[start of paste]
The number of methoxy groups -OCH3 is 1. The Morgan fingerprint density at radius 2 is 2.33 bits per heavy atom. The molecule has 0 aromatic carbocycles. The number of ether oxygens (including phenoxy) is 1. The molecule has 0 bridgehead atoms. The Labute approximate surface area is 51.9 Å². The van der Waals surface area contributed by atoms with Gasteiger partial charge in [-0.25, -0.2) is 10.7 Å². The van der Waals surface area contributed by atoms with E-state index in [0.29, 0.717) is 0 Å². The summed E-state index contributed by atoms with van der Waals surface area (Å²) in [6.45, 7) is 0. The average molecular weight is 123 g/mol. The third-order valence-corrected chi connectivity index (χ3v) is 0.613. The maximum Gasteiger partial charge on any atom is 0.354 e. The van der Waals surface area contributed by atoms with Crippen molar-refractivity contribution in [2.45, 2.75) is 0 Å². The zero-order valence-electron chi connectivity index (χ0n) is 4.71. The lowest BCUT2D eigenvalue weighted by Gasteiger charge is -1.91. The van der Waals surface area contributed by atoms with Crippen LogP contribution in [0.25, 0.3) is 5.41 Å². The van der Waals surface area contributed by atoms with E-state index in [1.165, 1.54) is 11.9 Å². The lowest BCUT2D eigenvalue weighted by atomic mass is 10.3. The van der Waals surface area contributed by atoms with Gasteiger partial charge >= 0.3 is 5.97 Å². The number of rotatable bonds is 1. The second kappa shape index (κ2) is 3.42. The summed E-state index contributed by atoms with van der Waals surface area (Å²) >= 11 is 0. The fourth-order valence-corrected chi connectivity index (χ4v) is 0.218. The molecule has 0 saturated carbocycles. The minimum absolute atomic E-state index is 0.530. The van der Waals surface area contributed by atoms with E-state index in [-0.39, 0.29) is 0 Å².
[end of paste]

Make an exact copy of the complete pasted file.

The number of methoxy groups -OCH3 is 1. The Morgan fingerprint density at radius 2 is 2.33 bits per heavy atom. The molecule has 0 aromatic carbocycles. The number of ether oxygens (including phenoxy) is 1. The molecule has 0 bridgehead atoms. The Labute approximate surface area is 51.9 Å². The van der Waals surface area contributed by atoms with Gasteiger partial charge in [-0.25, -0.2) is 10.7 Å². The van der Waals surface area contributed by atoms with E-state index in [0.29, 0.717) is 0 Å². The summed E-state index contributed by atoms with van der Waals surface area (Å²) in [6.45, 7) is 0. The average molecular weight is 123 g/mol. The third-order valence-corrected chi connectivity index (χ3v) is 0.613. The maximum Gasteiger partial charge on any atom is 0.354 e. The van der Waals surface area contributed by atoms with Crippen molar-refractivity contribution in [2.45, 2.75) is 0 Å². The zero-order valence-electron chi connectivity index (χ0n) is 4.71. The lowest BCUT2D eigenvalue weighted by Gasteiger charge is -1.91. The van der Waals surface area contributed by atoms with Crippen LogP contribution in [0.25, 0.3) is 5.41 Å². The van der Waals surface area contributed by atoms with E-state index in [1.165, 1.54) is 11.9 Å². The lowest BCUT2D eigenvalue weighted by atomic mass is 10.3. The van der Waals surface area contributed by atoms with Gasteiger partial charge >= 0.3 is 5.97 Å². The number of rotatable bonds is 1. The second kappa shape index (κ2) is 3.42. The summed E-state index contributed by atoms with van der Waals surface area (Å²) >= 11 is 0. The fourth-order valence-corrected chi connectivity index (χ4v) is 0.218. The molecule has 0 saturated carbocycles. The minimum absolute atomic E-state index is 0.530. The van der Waals surface area contributed by atoms with E-state index in [-0.39, 0.29) is 0 Å².